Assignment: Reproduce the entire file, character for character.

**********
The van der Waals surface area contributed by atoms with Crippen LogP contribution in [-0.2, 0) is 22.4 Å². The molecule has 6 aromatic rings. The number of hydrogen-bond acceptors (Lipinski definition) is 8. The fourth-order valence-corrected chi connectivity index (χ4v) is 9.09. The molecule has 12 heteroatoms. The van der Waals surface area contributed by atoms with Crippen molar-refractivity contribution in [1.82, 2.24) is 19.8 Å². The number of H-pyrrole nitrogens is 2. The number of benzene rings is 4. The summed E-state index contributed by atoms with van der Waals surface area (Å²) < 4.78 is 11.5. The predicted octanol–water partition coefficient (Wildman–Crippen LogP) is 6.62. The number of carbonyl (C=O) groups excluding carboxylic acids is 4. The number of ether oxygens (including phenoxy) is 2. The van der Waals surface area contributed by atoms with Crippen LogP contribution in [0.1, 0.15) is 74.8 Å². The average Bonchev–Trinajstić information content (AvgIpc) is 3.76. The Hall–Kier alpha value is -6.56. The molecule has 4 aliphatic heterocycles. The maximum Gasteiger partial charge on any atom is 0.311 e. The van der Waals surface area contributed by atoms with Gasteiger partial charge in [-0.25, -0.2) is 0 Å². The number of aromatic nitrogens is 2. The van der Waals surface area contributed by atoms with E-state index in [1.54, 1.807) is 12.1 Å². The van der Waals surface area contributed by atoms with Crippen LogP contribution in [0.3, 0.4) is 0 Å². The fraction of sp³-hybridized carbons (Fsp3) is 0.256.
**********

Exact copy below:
The van der Waals surface area contributed by atoms with Crippen LogP contribution in [-0.2, 0) is 22.4 Å². The molecule has 6 aromatic rings. The number of hydrogen-bond acceptors (Lipinski definition) is 8. The fourth-order valence-corrected chi connectivity index (χ4v) is 9.09. The molecule has 12 heteroatoms. The van der Waals surface area contributed by atoms with Crippen molar-refractivity contribution in [1.82, 2.24) is 19.8 Å². The number of H-pyrrole nitrogens is 2. The number of benzene rings is 4. The summed E-state index contributed by atoms with van der Waals surface area (Å²) < 4.78 is 11.5. The predicted octanol–water partition coefficient (Wildman–Crippen LogP) is 6.62. The number of carbonyl (C=O) groups excluding carboxylic acids is 4. The number of ether oxygens (including phenoxy) is 2. The van der Waals surface area contributed by atoms with Crippen LogP contribution in [0.1, 0.15) is 74.8 Å². The average Bonchev–Trinajstić information content (AvgIpc) is 3.76. The Hall–Kier alpha value is -6.56. The molecule has 4 aliphatic heterocycles. The maximum Gasteiger partial charge on any atom is 0.311 e. The van der Waals surface area contributed by atoms with Gasteiger partial charge in [-0.25, -0.2) is 0 Å². The number of aromatic nitrogens is 2. The van der Waals surface area contributed by atoms with E-state index in [1.54, 1.807) is 12.1 Å². The van der Waals surface area contributed by atoms with Crippen LogP contribution in [0.3, 0.4) is 0 Å². The fraction of sp³-hybridized carbons (Fsp3) is 0.256.